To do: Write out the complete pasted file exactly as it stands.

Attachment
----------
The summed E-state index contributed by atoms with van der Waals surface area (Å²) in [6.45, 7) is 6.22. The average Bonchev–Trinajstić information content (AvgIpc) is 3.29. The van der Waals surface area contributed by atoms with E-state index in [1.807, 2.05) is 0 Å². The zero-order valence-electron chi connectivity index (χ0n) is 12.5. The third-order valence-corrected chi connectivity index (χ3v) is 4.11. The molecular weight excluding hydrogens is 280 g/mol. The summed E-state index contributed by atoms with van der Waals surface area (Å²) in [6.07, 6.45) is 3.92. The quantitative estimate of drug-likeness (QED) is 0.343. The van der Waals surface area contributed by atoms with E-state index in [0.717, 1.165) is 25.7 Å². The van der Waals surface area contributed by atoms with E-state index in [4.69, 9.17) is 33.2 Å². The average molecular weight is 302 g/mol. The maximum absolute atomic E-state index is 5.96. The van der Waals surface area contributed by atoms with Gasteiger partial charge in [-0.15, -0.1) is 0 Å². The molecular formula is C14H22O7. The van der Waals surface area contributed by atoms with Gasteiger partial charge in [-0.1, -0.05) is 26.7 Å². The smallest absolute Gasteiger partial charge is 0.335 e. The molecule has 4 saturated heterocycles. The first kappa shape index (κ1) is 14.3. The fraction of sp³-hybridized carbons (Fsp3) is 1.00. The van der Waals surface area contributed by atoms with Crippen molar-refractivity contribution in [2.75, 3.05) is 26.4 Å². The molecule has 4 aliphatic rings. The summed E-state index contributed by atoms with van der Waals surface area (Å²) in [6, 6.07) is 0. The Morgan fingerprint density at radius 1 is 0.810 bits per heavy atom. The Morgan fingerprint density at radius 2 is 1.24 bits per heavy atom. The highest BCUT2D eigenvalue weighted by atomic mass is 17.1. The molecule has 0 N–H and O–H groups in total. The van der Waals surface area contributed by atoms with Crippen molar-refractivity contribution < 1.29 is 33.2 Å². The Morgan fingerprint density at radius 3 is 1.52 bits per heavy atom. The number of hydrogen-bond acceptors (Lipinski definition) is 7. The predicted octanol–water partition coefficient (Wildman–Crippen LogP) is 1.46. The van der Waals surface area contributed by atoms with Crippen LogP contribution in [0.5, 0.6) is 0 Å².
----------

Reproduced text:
The summed E-state index contributed by atoms with van der Waals surface area (Å²) in [6.45, 7) is 6.22. The average Bonchev–Trinajstić information content (AvgIpc) is 3.29. The van der Waals surface area contributed by atoms with E-state index in [1.807, 2.05) is 0 Å². The zero-order valence-electron chi connectivity index (χ0n) is 12.5. The third-order valence-corrected chi connectivity index (χ3v) is 4.11. The molecular weight excluding hydrogens is 280 g/mol. The summed E-state index contributed by atoms with van der Waals surface area (Å²) in [6.07, 6.45) is 3.92. The quantitative estimate of drug-likeness (QED) is 0.343. The van der Waals surface area contributed by atoms with E-state index in [0.717, 1.165) is 25.7 Å². The van der Waals surface area contributed by atoms with E-state index in [4.69, 9.17) is 33.2 Å². The average molecular weight is 302 g/mol. The maximum absolute atomic E-state index is 5.96. The van der Waals surface area contributed by atoms with Gasteiger partial charge in [-0.15, -0.1) is 0 Å². The molecular formula is C14H22O7. The van der Waals surface area contributed by atoms with Gasteiger partial charge in [-0.1, -0.05) is 26.7 Å². The smallest absolute Gasteiger partial charge is 0.335 e. The molecule has 4 saturated heterocycles. The first kappa shape index (κ1) is 14.3. The fraction of sp³-hybridized carbons (Fsp3) is 1.00. The van der Waals surface area contributed by atoms with Crippen molar-refractivity contribution in [2.75, 3.05) is 26.4 Å². The molecule has 4 aliphatic rings. The summed E-state index contributed by atoms with van der Waals surface area (Å²) in [6, 6.07) is 0. The Morgan fingerprint density at radius 1 is 0.810 bits per heavy atom. The Morgan fingerprint density at radius 2 is 1.24 bits per heavy atom. The highest BCUT2D eigenvalue weighted by atomic mass is 17.1. The molecule has 0 N–H and O–H groups in total. The van der Waals surface area contributed by atoms with Crippen molar-refractivity contribution < 1.29 is 33.2 Å². The Morgan fingerprint density at radius 3 is 1.52 bits per heavy atom. The number of hydrogen-bond acceptors (Lipinski definition) is 7. The predicted octanol–water partition coefficient (Wildman–Crippen LogP) is 1.46. The van der Waals surface area contributed by atoms with Crippen LogP contribution in [0.5, 0.6) is 0 Å².